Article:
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International Students / EAL: (c) How Can You Avoid Plagiarism?

A library research guide for international students.

How Can You Avoid Plagiarism?

Always acknowledge your sources. To do so will strengthen your assignment and show that you have researched the topic and understand it.  Put quotation marks around exact quotations e.g.

“Australians are sports mad, especially for the passive spectator sports of cricket, Aussie Rules football, rugby (league or union), tennis, or any type of racing, from cockroach to camel .” (Jones, 2001, p. 3)

·         Use the style of acknowledgment that is recommended for use in your course. Most Centres use Harvard.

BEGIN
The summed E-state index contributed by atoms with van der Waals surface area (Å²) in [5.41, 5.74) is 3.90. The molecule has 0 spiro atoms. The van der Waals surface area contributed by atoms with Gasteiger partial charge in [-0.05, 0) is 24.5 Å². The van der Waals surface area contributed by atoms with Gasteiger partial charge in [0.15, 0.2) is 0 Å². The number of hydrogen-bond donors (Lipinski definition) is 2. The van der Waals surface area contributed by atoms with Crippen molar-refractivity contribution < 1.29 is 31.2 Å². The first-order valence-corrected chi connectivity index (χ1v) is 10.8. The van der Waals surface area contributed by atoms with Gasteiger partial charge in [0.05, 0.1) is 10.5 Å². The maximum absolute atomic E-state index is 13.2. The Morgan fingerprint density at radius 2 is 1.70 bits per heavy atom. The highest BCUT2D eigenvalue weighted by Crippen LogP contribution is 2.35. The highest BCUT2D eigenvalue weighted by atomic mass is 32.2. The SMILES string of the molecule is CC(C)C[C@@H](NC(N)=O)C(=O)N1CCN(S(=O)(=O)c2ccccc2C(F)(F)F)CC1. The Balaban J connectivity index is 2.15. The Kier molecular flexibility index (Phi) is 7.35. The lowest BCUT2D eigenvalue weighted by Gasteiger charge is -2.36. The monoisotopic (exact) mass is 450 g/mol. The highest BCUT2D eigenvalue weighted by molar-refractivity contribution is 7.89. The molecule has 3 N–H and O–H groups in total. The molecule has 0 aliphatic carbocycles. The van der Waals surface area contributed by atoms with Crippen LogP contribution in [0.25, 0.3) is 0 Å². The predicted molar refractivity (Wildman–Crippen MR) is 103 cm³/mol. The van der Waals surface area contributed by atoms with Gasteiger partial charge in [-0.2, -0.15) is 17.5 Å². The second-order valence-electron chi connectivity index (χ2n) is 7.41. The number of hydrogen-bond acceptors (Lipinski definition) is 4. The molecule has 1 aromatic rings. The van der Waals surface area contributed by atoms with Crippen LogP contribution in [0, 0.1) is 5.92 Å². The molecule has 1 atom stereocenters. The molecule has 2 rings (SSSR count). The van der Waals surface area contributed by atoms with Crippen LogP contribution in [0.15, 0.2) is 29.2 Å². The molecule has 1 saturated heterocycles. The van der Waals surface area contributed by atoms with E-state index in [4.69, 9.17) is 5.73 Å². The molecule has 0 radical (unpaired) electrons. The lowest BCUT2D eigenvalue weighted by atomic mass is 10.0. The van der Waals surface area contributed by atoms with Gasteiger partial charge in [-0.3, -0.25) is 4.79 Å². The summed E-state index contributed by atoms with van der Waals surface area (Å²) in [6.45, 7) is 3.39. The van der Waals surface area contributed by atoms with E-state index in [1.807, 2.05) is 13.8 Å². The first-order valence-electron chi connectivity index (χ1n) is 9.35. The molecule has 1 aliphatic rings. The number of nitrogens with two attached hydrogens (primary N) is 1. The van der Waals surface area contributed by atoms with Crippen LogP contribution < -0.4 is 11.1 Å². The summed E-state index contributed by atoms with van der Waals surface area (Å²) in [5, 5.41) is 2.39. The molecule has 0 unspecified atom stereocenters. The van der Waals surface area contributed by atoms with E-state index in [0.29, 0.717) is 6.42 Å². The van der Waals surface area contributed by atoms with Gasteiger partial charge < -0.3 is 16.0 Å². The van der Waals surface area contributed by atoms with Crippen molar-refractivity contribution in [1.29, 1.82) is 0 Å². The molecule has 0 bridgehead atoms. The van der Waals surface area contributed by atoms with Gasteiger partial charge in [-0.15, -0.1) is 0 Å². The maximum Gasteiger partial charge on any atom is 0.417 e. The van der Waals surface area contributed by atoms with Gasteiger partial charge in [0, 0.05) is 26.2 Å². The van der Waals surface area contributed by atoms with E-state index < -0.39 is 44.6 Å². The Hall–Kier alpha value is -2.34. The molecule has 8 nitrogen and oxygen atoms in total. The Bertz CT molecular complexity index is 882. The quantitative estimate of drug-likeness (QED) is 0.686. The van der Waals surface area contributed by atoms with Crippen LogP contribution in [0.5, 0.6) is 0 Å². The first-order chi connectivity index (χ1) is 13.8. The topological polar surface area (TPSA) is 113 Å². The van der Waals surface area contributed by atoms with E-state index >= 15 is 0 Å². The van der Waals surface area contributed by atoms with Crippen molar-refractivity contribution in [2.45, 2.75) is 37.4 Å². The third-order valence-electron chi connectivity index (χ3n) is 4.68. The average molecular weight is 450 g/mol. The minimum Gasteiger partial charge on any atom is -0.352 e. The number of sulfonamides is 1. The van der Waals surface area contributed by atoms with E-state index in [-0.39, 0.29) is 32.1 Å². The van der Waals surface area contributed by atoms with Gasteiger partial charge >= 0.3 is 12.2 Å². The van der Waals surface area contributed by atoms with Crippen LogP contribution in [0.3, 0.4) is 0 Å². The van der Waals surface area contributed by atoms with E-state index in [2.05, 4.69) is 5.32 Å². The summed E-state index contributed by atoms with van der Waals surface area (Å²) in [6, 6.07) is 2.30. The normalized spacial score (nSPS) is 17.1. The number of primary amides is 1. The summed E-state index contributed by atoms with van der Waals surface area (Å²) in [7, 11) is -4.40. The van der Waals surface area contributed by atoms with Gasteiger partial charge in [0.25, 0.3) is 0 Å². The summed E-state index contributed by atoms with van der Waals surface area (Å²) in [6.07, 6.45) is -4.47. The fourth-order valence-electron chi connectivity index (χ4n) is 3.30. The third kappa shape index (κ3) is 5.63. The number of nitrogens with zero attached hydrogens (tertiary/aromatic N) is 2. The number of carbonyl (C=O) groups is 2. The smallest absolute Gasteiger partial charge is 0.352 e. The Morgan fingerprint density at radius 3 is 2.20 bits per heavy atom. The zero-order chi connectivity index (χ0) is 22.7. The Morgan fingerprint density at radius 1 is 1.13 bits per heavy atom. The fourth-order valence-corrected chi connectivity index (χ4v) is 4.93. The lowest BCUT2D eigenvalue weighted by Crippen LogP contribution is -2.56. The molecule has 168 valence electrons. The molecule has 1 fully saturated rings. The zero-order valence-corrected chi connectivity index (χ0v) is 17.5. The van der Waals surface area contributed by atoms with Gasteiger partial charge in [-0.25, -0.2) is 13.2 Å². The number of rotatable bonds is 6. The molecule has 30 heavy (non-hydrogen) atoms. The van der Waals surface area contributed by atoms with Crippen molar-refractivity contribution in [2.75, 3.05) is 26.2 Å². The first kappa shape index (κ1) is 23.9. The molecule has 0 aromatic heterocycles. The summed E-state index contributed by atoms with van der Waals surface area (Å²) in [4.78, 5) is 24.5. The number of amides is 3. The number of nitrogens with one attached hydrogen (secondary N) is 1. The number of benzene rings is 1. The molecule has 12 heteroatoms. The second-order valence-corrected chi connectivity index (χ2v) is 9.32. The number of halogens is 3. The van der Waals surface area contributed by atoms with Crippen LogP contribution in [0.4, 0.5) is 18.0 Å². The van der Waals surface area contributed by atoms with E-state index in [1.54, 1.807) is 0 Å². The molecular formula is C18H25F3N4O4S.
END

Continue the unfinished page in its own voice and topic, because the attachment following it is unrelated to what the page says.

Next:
·          Keep a bibliography of all your sources as you work.

·         Avoid copying or ‘cutting and pasting’ from a source (without acknowledgement) when reading as it is easy to forget later that the cut and pasted work is not your own.

·         Acknowledge all sources from which you have paraphrased, adapted, extracted or developed ideas, even if you have expressed those ideas in your own words.

·         Always use quotation marks when quoting directly from a work. It is not enough merely to acknowledge the source of the quotation.

·         Use quotations and paraphrasing to support the ideas you have developed from your research.

·         Speak to your teacher or a librarian to make sure that you understand what plagiarism is and how to avoid it.

What Doesn't Need A Citation?

  •  Any information that is common knowledge e.g. The Sydney Olympic Games were held in the year 2000.
  • Anything that is genuinely your own thoughts, conclusions or experiences. e.g. In my opinion...
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